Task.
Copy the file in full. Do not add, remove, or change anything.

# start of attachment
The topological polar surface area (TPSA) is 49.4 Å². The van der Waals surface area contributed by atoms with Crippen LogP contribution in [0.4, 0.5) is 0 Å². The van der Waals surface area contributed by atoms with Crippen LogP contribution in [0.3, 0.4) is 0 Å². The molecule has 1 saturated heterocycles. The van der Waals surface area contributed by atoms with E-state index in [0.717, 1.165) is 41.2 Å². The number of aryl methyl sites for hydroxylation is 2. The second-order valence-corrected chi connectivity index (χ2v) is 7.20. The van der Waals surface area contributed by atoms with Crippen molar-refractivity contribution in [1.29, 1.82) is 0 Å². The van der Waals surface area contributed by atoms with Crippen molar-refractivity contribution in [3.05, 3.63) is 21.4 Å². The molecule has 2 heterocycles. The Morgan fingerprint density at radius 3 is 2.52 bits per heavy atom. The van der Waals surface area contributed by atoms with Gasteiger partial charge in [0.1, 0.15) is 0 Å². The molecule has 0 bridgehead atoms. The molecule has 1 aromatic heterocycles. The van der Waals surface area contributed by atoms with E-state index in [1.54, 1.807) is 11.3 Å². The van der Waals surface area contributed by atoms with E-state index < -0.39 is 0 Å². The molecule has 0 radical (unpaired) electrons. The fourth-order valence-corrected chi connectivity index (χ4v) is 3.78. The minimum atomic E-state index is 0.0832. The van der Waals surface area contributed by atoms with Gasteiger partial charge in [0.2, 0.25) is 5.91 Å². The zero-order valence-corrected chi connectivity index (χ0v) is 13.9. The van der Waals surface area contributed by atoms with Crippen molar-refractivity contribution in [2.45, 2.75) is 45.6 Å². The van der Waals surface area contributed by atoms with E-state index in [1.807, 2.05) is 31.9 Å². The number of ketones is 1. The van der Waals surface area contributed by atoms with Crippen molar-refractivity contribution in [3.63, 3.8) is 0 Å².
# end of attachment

The topological polar surface area (TPSA) is 49.4 Å². The van der Waals surface area contributed by atoms with Crippen LogP contribution in [0.4, 0.5) is 0 Å². The van der Waals surface area contributed by atoms with Crippen LogP contribution in [0.3, 0.4) is 0 Å². The molecule has 1 saturated heterocycles. The van der Waals surface area contributed by atoms with E-state index in [0.717, 1.165) is 41.2 Å². The number of aryl methyl sites for hydroxylation is 2. The second-order valence-corrected chi connectivity index (χ2v) is 7.20. The van der Waals surface area contributed by atoms with Crippen molar-refractivity contribution in [1.29, 1.82) is 0 Å². The van der Waals surface area contributed by atoms with Crippen molar-refractivity contribution in [3.05, 3.63) is 21.4 Å². The molecule has 2 heterocycles. The Morgan fingerprint density at radius 3 is 2.52 bits per heavy atom. The van der Waals surface area contributed by atoms with Gasteiger partial charge in [0.1, 0.15) is 0 Å². The molecule has 0 bridgehead atoms. The molecule has 1 aromatic heterocycles. The van der Waals surface area contributed by atoms with E-state index in [1.54, 1.807) is 11.3 Å². The van der Waals surface area contributed by atoms with E-state index < -0.39 is 0 Å². The molecule has 0 radical (unpaired) electrons. The fourth-order valence-corrected chi connectivity index (χ4v) is 3.78. The minimum atomic E-state index is 0.0832. The van der Waals surface area contributed by atoms with Gasteiger partial charge in [0.2, 0.25) is 5.91 Å². The zero-order valence-corrected chi connectivity index (χ0v) is 13.9. The van der Waals surface area contributed by atoms with Crippen molar-refractivity contribution in [2.45, 2.75) is 45.6 Å². The van der Waals surface area contributed by atoms with E-state index in [1.807, 2.05) is 31.9 Å². The number of ketones is 1. The van der Waals surface area contributed by atoms with Crippen molar-refractivity contribution in [3.63, 3.8) is 0 Å².